The weeks between Thanksgiving and Christmas, in our modern world, are a source of delighted excitement, building anxiety, and abject stress for so many families.
Our churches can, and must, be spaces where children are seen, heard, known, and loved for exactly who they are.
The Samaritan woman, whom the orthodox church names Saint Photini, carries a burden of shame along with her water jar as she walks the through heat and dust.
Summer in youth ministry is filled with opportunities that arise with the relaxation of schedules and routines.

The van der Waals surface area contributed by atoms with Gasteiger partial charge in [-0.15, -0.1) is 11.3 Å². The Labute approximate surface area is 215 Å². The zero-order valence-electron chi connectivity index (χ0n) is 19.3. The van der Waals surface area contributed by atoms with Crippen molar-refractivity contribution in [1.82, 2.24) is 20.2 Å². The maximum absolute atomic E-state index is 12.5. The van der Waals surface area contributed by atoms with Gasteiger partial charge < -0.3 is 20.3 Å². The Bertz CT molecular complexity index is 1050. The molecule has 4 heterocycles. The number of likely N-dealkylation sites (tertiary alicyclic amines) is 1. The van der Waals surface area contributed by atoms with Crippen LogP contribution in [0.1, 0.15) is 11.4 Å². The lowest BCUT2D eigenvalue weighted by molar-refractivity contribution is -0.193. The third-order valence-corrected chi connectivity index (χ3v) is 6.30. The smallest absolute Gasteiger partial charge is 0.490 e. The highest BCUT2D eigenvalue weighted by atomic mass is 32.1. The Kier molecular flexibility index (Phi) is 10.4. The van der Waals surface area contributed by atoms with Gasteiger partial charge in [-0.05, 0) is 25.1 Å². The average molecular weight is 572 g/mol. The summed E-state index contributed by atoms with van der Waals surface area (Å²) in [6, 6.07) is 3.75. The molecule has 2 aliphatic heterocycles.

As part of the One Thousand Days of Love campaign, Episcopal Relief & Development is offering a simple way for churches and parents to think beyond candy and stickers by adding some empathy and gratitude to this year’s Easter egg hunts.
Today we celebrate the Feast of the Annunciation, the moment when God sends an angel to a young, unknown, unimportant Jewish woman to announce that she will bear the Savior.
Those of us reading this blog, in general, have freedom that would have been unimaginable to Thecla. But what does our faith tell us about our freedom?
Like many stories from scripture, my understanding of and ability to relate to Mary and Martha evolves over time, changing with the course of my life and what roles I’m filling.
In a short life of 33 years, Saint Catherine of Siena never seems to have wasted a moment.